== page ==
Eva Berneke describes her first year at the helm of the world’s third-largest satellite company as a “whirlwind.” That’s an understatement. Since she took over the top job at Eutelsat in January 2022, the Danish CEO has become a direct competitor to Elon Musk, been accused by the Ukrainian government of aiding Russian propaganda, and found herself in the thick of bitter Brexit politics—and that’s before you even mention the Iranian sabotage attempt.

Despite all this, Berneke gives the impression that she has everything under control. When she arrived at Eutelsat, the French company’s bread-and-butter business was beaming TV channels into homes using geostationary satellites—which move at the same speed as Earth and so stay in a fixed position. The organization she inherited was stable and solid, she says—but also stagnating in an industry that is undergoing radical change. Although Eutelsat was starting to use its geostationary fleet to offer satellite internet, its TV revenues were dwindling.

The entrance of two of the world’s richest men—Elon Musk with SpaceX’s Starlink network and Jeff Bezos with Project Kuiper—was also beginning to change the way incumbents thought about their future. “When you have two of the biggest business innovators getting interested in your industry, you should expect a little bit of shaking up,” says Berneke.

Undaunted, Berneke responded by initiating her own shake-up. In July, the company announced plans to merge with struggling British satellite provider OneWeb. As part of the deal, Eutelsat absorbed OneWeb’s constellation of 648 low-orbit satellites. At just 1,200 km above Earth, the OneWeb fleet delivers faster internet speeds than Eutelsat’s geostationary satellites, which sit 35,000 km above the planet’s surface.

OneWeb is Eutelsat’s ticket to the booming low-orbit satellite market. Rural homes, ships, airlines, militaries, and autonomous vehicles are turning to satellite internet to stay connected in places previously considered dead zones.

“Even in France, a country with very high fiber and 5G coverage, it’s estimated that around 4 percent of households are without good connectivity,” says Berneke. She expects this figure to rise to 15 percent of households in countries with less fiber and 5G. “So it’s not that small a niche.”

The OneWeb-Eutelsat merger has been touted as Europe’s entry into the space race. It is the only company currently competing with Musk’s Starlink in the low-orbit market. But to claim its title as a European space giant, Eutelsat first has to navigate messy post-Brexit politics. Both France’s Eutelsat and Britain’s OneWeb were part-owned by their respective governments, and the two countries will continue to own stakes in the new business.

Berneke admits Brexit has brought challenges. “But there’s been a willingness on both sides to reach across the Channel to try and find a good way of collaborating,” she says. If Europe wants a homegrown satellite giant, Britain and France will have to resolve their differences. “[OneWeb’s fleet] is going to be one of the only non-US-based constellations for a while,” she says.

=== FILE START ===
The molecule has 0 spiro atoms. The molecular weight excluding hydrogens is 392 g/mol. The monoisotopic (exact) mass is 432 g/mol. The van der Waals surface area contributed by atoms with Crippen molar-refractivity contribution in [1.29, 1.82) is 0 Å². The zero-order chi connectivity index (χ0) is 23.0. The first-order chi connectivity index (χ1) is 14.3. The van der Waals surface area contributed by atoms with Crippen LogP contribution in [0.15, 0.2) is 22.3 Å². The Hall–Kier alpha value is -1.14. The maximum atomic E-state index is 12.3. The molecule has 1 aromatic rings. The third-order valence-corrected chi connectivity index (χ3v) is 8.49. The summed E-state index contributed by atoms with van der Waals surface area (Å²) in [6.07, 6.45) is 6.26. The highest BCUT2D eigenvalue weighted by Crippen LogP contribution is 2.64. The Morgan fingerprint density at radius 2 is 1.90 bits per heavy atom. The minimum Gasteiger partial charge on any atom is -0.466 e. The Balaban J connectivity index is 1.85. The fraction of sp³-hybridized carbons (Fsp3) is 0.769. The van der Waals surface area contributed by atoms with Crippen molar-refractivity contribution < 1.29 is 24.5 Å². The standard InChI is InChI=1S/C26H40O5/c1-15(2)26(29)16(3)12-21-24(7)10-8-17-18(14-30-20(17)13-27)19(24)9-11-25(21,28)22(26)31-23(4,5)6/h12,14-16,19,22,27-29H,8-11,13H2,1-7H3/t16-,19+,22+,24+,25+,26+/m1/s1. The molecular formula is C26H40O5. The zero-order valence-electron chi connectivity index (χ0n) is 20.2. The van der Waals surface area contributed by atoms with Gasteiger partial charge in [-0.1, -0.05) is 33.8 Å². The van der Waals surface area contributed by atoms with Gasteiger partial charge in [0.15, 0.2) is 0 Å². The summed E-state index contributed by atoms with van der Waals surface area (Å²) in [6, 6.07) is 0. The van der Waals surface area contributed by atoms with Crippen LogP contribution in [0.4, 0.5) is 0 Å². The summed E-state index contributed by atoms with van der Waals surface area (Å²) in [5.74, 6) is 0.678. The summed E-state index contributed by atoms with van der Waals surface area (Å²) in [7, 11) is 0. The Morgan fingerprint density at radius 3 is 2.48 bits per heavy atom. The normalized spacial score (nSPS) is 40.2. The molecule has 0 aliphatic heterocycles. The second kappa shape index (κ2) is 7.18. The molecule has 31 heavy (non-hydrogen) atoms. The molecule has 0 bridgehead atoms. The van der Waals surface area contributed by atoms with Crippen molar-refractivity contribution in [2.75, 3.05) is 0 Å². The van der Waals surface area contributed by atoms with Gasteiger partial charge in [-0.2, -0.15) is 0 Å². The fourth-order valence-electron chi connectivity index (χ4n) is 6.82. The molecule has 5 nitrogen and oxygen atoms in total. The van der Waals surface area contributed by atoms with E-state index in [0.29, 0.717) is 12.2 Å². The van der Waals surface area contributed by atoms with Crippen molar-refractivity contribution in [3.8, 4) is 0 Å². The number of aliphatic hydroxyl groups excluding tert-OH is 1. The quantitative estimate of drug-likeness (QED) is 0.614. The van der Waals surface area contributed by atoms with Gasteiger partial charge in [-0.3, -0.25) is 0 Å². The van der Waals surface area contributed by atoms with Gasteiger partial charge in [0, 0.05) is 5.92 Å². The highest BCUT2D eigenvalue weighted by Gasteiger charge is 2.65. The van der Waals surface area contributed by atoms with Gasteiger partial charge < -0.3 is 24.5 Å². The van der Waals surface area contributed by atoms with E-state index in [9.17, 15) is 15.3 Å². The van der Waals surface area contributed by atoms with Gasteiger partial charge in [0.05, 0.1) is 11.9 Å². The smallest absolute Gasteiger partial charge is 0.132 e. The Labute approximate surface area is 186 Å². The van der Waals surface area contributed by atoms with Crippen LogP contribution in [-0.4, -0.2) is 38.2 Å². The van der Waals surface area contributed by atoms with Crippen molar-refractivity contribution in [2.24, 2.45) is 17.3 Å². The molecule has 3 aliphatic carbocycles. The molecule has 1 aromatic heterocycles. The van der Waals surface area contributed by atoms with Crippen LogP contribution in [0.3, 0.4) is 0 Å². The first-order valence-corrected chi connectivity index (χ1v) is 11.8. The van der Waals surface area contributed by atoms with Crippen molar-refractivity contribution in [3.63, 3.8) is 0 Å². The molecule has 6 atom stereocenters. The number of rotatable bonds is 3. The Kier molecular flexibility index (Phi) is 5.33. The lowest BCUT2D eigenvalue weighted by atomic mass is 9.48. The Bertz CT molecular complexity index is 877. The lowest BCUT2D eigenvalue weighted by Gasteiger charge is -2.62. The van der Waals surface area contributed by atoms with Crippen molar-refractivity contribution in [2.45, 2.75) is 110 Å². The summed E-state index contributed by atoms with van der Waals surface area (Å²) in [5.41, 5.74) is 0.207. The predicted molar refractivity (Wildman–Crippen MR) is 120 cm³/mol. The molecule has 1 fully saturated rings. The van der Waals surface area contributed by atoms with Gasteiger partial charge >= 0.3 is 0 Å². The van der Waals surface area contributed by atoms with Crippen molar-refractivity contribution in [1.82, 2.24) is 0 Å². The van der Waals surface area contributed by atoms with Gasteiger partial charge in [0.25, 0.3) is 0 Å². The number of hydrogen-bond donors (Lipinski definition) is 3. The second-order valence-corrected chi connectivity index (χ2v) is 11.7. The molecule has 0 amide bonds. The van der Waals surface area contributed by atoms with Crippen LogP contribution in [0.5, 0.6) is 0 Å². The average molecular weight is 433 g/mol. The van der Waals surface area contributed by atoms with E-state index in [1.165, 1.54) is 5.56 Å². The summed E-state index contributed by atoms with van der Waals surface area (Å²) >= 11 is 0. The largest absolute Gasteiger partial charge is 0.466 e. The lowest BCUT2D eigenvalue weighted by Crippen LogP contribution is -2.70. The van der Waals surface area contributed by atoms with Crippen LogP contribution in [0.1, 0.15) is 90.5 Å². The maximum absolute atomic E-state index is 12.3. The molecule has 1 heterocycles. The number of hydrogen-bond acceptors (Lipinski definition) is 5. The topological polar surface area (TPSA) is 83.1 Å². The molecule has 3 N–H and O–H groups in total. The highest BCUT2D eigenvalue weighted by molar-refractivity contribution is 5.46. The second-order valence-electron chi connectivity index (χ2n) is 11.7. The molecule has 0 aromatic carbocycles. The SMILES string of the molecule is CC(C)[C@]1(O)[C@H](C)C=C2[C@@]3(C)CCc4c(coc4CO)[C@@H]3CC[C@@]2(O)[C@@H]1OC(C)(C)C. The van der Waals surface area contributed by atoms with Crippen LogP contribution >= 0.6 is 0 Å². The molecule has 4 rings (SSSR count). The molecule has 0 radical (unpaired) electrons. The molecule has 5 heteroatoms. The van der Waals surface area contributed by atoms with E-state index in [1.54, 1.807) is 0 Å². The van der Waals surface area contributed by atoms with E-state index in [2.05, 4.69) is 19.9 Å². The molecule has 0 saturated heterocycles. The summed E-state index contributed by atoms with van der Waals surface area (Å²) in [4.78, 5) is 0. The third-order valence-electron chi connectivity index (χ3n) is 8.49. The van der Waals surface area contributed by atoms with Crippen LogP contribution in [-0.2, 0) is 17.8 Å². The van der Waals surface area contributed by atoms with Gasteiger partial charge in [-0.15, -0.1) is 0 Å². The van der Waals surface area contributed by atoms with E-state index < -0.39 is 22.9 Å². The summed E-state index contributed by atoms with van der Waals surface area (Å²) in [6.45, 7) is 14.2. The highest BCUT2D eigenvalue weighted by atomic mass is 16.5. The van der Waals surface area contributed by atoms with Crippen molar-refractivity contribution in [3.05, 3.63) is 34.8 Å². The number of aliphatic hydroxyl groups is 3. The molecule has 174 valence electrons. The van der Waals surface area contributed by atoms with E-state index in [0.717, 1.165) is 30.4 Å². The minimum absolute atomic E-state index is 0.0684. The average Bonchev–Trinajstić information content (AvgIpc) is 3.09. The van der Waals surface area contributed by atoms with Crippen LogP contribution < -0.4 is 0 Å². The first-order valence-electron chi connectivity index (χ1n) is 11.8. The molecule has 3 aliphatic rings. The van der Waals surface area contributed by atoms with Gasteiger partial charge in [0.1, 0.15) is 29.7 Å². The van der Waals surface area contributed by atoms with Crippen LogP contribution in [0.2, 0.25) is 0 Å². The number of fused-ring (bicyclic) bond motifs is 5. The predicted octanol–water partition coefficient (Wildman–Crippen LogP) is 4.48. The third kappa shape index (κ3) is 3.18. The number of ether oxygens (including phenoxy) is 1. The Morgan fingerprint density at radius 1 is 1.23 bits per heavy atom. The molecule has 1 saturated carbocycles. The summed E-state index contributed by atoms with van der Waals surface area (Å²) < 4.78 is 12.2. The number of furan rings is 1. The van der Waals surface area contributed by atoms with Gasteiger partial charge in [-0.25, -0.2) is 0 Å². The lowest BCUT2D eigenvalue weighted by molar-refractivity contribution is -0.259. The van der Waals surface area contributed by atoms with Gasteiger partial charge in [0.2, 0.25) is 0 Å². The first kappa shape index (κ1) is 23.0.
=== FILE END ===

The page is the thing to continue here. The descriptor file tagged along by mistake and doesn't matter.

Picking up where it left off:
Brexit politics are not the only hurdle. OneWeb’s Gen One satellites need upgrading, and Eutelsat is planning to have more advanced Gen Two satellites in orbit by 2027. Berneke says this upgrade will cost 3 billion to 4 billion euros ($3.3-4.4 billion), a bold move for a company with a reputation for playing it safe.

Analysts at J.P. Morgan have described the merger as “high risk.” But Berneke says this new approach to running the company is a conscious decision—partly influenced by Musk. “Starlink has really, truly innovated, making [satellite] launches much more industrial,” she says. “I think that’s something we all should be looking at and saying, ‘how can we move forward much, much faster?’ It’s also being open to risk.”

SpaceX’s willingness to embrace risk was demonstrated by its close collaboration with the Ukrainian government, which exposed Starlink satellites to Russian jamming attacks. Eutelsat was pulled into the war for a different reason. In November, Ukraine’s culture minister, Oleksandr Tkachenko, published an article in French newspaper Le Monde, criticizing Eutelsat for continuing to broadcast TV channels that carried Russian propaganda. Berneke did not deny the claims. “We’ve always had what we call a policy of neutrality,” she says. Eutelsat follows guidance issued by French media regulator ARCOM on which channels are and aren’t sanctioned.

Berneke resists the idea that executives should implement their own sanctions on top of legally binding restrictions—a trend that has been gathering pace since Russia’s invasion of its neighbor. Apple, for example, voluntarily halted product sales in Russia following pressure from the Ukrainian government. “We’re not going to try to do more ourselves,” she says.

Instead she argues that this stance gives the company more legitimacy to push back when regimes, like Iran, do not want some Western channels broadcast locally.

In October 2022, the company accused Iran’s regime of jamming its satellites. “We did all kinds of technical hoops and loops to make sure that we continued broadcasting because we had paying customers and we thought it was important that channels were not sanctioned,” she says. “So it goes both ways.”